A Hard Day's Night is a 1964 British black-and-white comedy film directed by Richard Lester and starring the Beatles—John Lennon, Paul McCartney, George Harrison andRingo Starr—during the height of Beatlemania. It was written by Alun Owen and originally released by United Artists. The film portrays a couple of days in the lives of the group. The film is considered to be one of the best and most influential musical films of all time.
It was successful both financially and critically; it was rated by Time magazine as one of the all-time great 100 films. British critic Leslie Halliwell described it as a "comic fantasia with music; an enormous commercial success with the director trying every cinematic gag in the book" and awarded it a full four stars. The film is credited as being one of the most influential musical films of all time, inspiring numerous spy films, the Monkees' television show and pop music videos.
Halliwell encapsulates the plot as "harassed by their manager and Paul's grandpa, the Beatles embark from Liverpool by train for a London TV show." Having escaped a horde of fans, once aboard the train and trying to relax, various interruptions begin to test their patience, prompting George to go to the goods van for some peace and quiet. Paul, Ringo, George and John play a card game and sing to a schoolgirl before arriving at their destination.
On arrival in London, the Beatles are driven to a hotel where they feel trapped. After a night out during which Paul's grandfather causes minor trouble at a casino, the group is taken to the theatre where their performance is to be filmed. The preparations are lengthy so Ringo decides to spend some time alone reading a book. Paul's grandfather, a "villain, a real mixer," convinces him that he should be outside experiencing life instead of reading books, so Ringo goes off by himself. He tries to have a quiet drink in a pub, walks alongside a canal and at one point rides a bicycle along a railway station platform. Meanwhile, the rest of the band frantically (and unsuccessfully) attempts to find Ringo. Finally, however, he returns, after being arrested by the police along with Paul's grandfather, and the concert goes ahead as planned.
The film was shot for United Artists (UA) using a cinéma vérité style in black-and-white and produced over a period of sixteen weeks. It had a low budget for its time of £200,000 ($500,000) and filming was finished in under seven weeks. At first, the film itself was something of a secondary consideration to UA, whose primary interest was in being able to release the soundtrack album in the United States before Capitol Records (the American EMI affiliate who had first shot at releasing Beatles music in the States) got around to issuing their material in the US; in the words of Bud Ornstein, the European head of production for United Artists: "Our record division wants to get the soundtrack album to distribute in the States, and what we lose on the film we'll get back on this disc." As film historian Stephen Glynn put it, A Hard Day's Night was intended as, "a low-budget exploitation movie to milk the latest brief musical craze for all it was worth."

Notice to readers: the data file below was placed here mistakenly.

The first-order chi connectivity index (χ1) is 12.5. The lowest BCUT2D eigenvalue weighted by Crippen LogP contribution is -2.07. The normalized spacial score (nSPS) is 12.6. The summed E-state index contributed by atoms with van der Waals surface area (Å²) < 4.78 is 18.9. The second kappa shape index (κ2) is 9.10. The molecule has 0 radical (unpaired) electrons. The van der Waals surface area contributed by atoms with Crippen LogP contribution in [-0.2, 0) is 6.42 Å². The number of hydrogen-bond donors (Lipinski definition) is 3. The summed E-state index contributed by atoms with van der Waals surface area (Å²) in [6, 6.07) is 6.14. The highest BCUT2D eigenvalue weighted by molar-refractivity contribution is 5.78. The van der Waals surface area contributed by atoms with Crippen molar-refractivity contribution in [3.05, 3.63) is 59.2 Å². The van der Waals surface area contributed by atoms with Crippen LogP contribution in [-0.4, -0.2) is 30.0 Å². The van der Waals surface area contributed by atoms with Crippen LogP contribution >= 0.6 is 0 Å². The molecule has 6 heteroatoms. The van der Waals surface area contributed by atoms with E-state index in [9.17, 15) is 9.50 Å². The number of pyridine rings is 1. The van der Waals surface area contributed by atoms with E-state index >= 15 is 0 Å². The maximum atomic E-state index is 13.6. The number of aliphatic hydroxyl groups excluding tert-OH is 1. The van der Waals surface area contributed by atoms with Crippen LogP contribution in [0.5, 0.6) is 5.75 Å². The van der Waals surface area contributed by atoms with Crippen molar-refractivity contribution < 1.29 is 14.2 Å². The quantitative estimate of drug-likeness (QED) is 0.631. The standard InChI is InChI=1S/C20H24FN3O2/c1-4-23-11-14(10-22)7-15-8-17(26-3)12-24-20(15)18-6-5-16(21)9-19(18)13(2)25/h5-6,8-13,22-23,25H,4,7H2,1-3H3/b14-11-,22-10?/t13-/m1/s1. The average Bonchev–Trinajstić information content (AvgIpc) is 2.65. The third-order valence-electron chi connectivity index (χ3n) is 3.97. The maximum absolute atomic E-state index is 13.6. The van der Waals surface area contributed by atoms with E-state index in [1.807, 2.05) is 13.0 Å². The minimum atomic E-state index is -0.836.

Unlike most productions, it was filmed in near sequential order, as stated by Lennon in 1964. Filming began on 2 March 1964 at Marylebone station in London (although the station used is often wrongly quoted as being Paddington). The Beatles having only joined the actors' union, Equity, that morning. The first week of filming was on a train travelling between London and Minehead. On 10 March, scenes with Ringo were shot at the Turk's Head pub in Twickenham, and over the following week various interior scenes were filmed at Twickenham Studios. From 23 to 30 March, filming moved to the Scala Theatre, and on 31 March, concert footage was shot there, although the group mimed to backing tracks. The "Can't Buy Me Love" segment, which featured creative camera work and the band running and jumping around in a field was shot on 23 April 1964 at Thornbury Playing Fields, Isleworth, Middlesex. The final scene was filmed the following day in West Ealing, London, where Ringo obligingly drops his coat over puddles for a lady to step on, only to discover that the final puddle is actually a large hole in the road.
Before A Hard Day’s Night was released in America, a United Artists executive asked Lester to dub the voices of the group with mid-Atlantic accents. McCartney angrily replied, “Look, if we can understand a fuckin' cowboy talking Texan, they can understand us talking Liverpool.” Lester subsequently directed The Beatles' 1965 film, Help!.